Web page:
P.S. If its any consolation, the entries so far are marvelous! So many creative ideas out there. Thanks, everyone.
How to Photograph Your Artist Books
by Linda Kiley, 23 Sandy Gallery
We understand that in today’s DIY world, you’ll probably want to try shooting photographs of your books yourself instead of hiring a professional. If you have some time to spare, give it a try. In this world of quickly advancing technologies, cameras are getting better and better all the time. Trial and error are the watchwords. You may need to do a few experiments before you are happy with your images, but here are a few tips to get you started. The first step is to take a good photo in camera. To borrow a cliché, software can’t make a silk book out of a sow’s ear!
Equipment and tips for optimum success. Here’s what you’ll need to get started:
Editing Your Photographs on the Computer
First and foremost: find out the size and resolution requirements for the show or gallery submission. Some venues require only web-ready images, which are much lower resolution than print-ready images. If a juried show will be producing a print catalog, as is very common these days, they may require “hi-res” or print-ready photographs. Web-ready images will generally be 72 dpi or ppi (dots per inch or pixels per inch, which are used interchangeably). Print-ready photographs will need to be 300 ppi. Always check these requirements before you start shooting. Here are the basic steps for editing your photographs:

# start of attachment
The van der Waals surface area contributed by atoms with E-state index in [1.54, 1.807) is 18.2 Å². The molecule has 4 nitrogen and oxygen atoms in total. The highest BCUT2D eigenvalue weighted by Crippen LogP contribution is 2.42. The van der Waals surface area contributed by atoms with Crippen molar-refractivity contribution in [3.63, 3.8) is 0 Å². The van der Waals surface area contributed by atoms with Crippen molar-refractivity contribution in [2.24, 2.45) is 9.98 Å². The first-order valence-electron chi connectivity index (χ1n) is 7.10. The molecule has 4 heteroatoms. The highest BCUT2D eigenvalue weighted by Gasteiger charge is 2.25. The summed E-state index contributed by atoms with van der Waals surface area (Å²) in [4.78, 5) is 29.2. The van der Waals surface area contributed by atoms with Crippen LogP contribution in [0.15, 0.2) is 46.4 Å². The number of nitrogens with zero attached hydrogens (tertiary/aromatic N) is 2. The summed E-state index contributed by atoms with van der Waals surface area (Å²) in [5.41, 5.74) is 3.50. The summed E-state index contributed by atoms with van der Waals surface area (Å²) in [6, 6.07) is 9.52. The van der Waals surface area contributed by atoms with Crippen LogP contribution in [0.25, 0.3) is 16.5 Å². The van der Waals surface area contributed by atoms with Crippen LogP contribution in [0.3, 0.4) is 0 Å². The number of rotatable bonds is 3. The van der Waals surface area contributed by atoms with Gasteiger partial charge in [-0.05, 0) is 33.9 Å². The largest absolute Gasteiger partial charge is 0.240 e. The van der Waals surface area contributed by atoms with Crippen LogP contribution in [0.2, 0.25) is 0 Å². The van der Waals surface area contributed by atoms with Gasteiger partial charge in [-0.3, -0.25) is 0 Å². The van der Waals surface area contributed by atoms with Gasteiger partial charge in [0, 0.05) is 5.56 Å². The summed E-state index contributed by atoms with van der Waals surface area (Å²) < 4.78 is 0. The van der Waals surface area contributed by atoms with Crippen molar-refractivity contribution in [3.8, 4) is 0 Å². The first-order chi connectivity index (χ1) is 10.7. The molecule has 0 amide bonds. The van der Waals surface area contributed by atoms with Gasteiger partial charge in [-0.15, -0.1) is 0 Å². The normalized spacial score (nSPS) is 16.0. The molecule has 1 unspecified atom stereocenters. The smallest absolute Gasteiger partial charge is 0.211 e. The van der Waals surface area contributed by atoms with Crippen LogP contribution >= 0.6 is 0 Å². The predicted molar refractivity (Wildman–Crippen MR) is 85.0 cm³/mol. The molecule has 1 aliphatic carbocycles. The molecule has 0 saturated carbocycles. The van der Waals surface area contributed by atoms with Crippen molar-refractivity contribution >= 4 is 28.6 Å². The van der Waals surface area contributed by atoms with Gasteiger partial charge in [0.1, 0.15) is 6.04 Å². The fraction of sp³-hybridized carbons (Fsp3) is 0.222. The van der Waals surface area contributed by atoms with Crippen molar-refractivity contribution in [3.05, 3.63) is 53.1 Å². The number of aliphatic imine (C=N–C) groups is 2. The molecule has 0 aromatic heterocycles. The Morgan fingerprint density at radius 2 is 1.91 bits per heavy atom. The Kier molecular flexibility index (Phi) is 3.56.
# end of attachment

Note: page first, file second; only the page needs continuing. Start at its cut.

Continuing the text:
A Checklist For Good Quality Photographs
Now you’re off! Good luck and we hope to see a few great photos of your work sometime soon!
Image credit: Photobooth by Barbara Gilbert.
Whether you are using a photographer to shoot your work, or you are doing it yourself, keep these basic details in mind:
I know, I know, the first thing you’re going to say is “how much?” My response, is how much is your time worth per hour? You may find the services of a professional are cheaper than you think. Look at it this way: the return will be good exposure (no pun intended) and perhaps a sale that you might not otherwise have made. Check around and find out who is doing this type of work in your area. Try to get some idea of prices and go from there. This way if you are experiencing frustration while photographing and editing your own work, you’ll be better able to weigh the financial pros and cons of delegating this to a professional.
When searching the web for professional services start with the terms “photography services, advertising, commercial, or product photographers”. This should get you pointed in the right direction. Ask other book artists for references. One of the benefits of book arts is portability. Perhaps you can ship your books to a photographer if you don’t have one nearby. Another option would be to check art schools in the area for students that might be looking for the experience and to add to their portfolio. Through school they probably have studio access as well.
Remember with all these above options there are pros and cons, but keep focused on your real objective to have your work presented as strongly as possible. Put your best foot forward. You never know who might see (and purchase from) that web site or print catalog even years down the road.